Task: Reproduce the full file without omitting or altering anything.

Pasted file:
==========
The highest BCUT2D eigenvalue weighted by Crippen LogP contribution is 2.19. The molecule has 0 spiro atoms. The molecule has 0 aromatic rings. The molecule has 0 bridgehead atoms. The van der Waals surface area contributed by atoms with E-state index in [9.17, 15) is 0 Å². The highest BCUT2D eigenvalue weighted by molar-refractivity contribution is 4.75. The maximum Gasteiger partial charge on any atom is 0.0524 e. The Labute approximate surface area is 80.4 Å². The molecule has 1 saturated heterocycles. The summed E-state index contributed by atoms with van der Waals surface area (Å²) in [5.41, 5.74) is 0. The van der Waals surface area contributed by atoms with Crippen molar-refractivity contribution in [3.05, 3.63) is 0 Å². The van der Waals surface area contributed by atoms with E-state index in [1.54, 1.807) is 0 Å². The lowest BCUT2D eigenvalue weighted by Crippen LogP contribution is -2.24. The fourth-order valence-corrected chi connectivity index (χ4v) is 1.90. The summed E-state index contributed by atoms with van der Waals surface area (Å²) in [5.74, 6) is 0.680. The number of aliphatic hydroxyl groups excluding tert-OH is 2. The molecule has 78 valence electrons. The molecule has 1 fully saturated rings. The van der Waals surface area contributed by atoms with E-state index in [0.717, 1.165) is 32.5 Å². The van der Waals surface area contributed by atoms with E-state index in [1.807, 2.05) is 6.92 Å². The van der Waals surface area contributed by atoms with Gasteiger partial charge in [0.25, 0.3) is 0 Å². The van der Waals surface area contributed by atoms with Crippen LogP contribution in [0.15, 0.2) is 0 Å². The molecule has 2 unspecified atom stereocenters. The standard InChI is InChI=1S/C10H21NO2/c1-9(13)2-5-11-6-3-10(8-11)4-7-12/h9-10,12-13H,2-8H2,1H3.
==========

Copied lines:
The highest BCUT2D eigenvalue weighted by Crippen LogP contribution is 2.19. The molecule has 0 spiro atoms. The molecule has 0 aromatic rings. The molecule has 0 bridgehead atoms. The van der Waals surface area contributed by atoms with E-state index in [9.17, 15) is 0 Å². The highest BCUT2D eigenvalue weighted by molar-refractivity contribution is 4.75. The maximum Gasteiger partial charge on any atom is 0.0524 e. The Labute approximate surface area is 80.4 Å². The molecule has 1 saturated heterocycles. The summed E-state index contributed by atoms with van der Waals surface area (Å²) in [5.41, 5.74) is 0. The van der Waals surface area contributed by atoms with Crippen molar-refractivity contribution in [3.05, 3.63) is 0 Å². The van der Waals surface area contributed by atoms with E-state index in [1.54, 1.807) is 0 Å². The lowest BCUT2D eigenvalue weighted by Crippen LogP contribution is -2.24. The fourth-order valence-corrected chi connectivity index (χ4v) is 1.90. The summed E-state index contributed by atoms with van der Waals surface area (Å²) in [5.74, 6) is 0.680. The number of aliphatic hydroxyl groups excluding tert-OH is 2. The molecule has 78 valence electrons. The molecule has 1 fully saturated rings. The van der Waals surface area contributed by atoms with E-state index in [0.717, 1.165) is 32.5 Å². The van der Waals surface area contributed by atoms with E-state index in [1.807, 2.05) is 6.92 Å². The van der Waals surface area contributed by atoms with Gasteiger partial charge in [0.25, 0.3) is 0 Å². The van der Waals surface area contributed by atoms with Crippen LogP contribution in [0.15, 0.2) is 0 Å². The molecule has 2 unspecified atom stereocenters. The standard InChI is InChI=1S/C10H21NO2/c1-9(13)2-5-11-6-3-10(8-11)4-7-12/h9-10,12-13H,2-8H2,1H3.